Disinvestment: Capitalism and Public Sector

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1.Public enterprises are neither new nor unique to India. In good old days, Kautilya in his ‘Arthasastra’ talked of a public sector. A person was made incharge of salt manufacture and fixing its price. Similarily there were people made responsible for mining, coinage and gold, all in public sector. Nowadays there is hardly any country that is not engaged actively and directly in the management of economic and industrial enterprises. Various names given to these enterprises are ‘Public Sector Undertakings’ or PSUs, ‘Public Sector Enterprise’ or PSEs, ‘Trading Corporations’, State Owned Enterprise or SOEs, Government Owned Enterprise or GOE etc.

2.The role of government in businesses and otherwise has been questioned in the past. Thoreau said , “That government is best which governs least”. The only purpose of government would be to protect its citizens from force or fraud. The protection from force, that is, the protection of individual rights, would be achieved through the use of a police force to protect the rights of citizens at home; a military, to protect the rights of citizens from foreign aggression; and a court system to enforce contracts and settle disputes between citizens. It is not government business to do business. The poor performance of government owned enterprises around the world led to a world wide withdrawal of government from businesses and coining of a new term called ‘Privatisation’. Privatisation process in India is euphemistically called ‘Disinvestment’ to make it palatable to those who consider privatisation a dirty word. Disinvestment or privatisation in India was initiated in 1991-92 by the Chandrashekhar government and carried forward by subsequent governments.


3.The aim of this paper is to study various aspects of Disinvestment so as to conclude whether it is a boon or bane for India.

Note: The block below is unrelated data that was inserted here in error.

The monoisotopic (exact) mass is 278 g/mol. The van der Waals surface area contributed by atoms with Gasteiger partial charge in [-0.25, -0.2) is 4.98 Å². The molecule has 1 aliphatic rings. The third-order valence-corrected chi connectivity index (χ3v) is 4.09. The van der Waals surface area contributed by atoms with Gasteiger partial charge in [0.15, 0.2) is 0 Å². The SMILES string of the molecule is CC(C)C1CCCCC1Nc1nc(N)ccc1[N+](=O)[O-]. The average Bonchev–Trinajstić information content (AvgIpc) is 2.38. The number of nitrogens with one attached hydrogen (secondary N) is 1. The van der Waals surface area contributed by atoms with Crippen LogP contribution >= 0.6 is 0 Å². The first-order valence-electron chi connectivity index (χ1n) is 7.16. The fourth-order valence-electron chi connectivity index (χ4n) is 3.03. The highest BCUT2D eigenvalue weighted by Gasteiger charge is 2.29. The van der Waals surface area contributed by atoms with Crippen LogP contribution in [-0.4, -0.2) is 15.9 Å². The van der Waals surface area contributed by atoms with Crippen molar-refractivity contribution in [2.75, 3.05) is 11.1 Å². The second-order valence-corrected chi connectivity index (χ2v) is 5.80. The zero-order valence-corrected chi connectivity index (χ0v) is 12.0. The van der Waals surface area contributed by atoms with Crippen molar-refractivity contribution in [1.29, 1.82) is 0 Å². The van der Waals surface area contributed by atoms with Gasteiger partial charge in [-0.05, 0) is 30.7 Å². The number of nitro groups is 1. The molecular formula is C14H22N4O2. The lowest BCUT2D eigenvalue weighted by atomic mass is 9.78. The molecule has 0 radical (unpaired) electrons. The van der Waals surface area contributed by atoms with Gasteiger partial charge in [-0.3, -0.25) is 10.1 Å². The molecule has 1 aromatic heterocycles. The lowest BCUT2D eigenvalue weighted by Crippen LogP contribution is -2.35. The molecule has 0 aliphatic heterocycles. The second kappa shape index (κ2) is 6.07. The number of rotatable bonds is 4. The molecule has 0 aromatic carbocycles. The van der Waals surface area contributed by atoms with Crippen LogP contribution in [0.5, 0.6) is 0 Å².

4.The paper would be covered under the following heads:-

(a)What is Disinvestment?
(b)Capitalism, Socialism, Communism and Market economy.
(c)Genesis of Government Participation In business.
(d)Performance of Government Controlled Enterprises.
(e)Objectives of Disinvestment.
(f)Genesis of Disinvestment process.
(g)The Disinvestment process in India.
(h)Advantages of Disinvestment.
(j)Disadvantages of Disinvestment.
(k)Disinvestment-Boon or Bane.


5.Disinvestment can be defined as withdrawal of state from production of goods and services or transfer of ownership from the public sector to the private sector.


6.Before we proceed further it would be worth our time to understand the concepts of Capitalism, Socialism, Communism and Market Economy.

7.Capitalism is a political system in which factories, companies, land, etc. are owned privately in order to create profit for the owners. Prices of goods and services fluctuate depending on the desire of the consumer and the availability of the goods (the law of supply and demand). In a capitalist society their will be significant differences in wealth and power between those who have capital (machines, factories, ships, land, etc.) and those who do not. 8.No one can say when capitalism first began. Clearly the development of capitalism was not revolutionary like that of communism. Instead it emerged gradually without anyone making a plan of what it should become. However, aspects of modern capitalism such as the stock exchange, banks and great disparity in wealth came about during the industrial revolution. 9.In 1776 Adam Smith, a Scottish university professor, produced a book which described the workings of a capitalist society. He believed that a country's wealth depends on all people pursuing their own interests. If a person promotes his own interest he or she is unintentionally promoting his country's interest. Smith thought that governments should...
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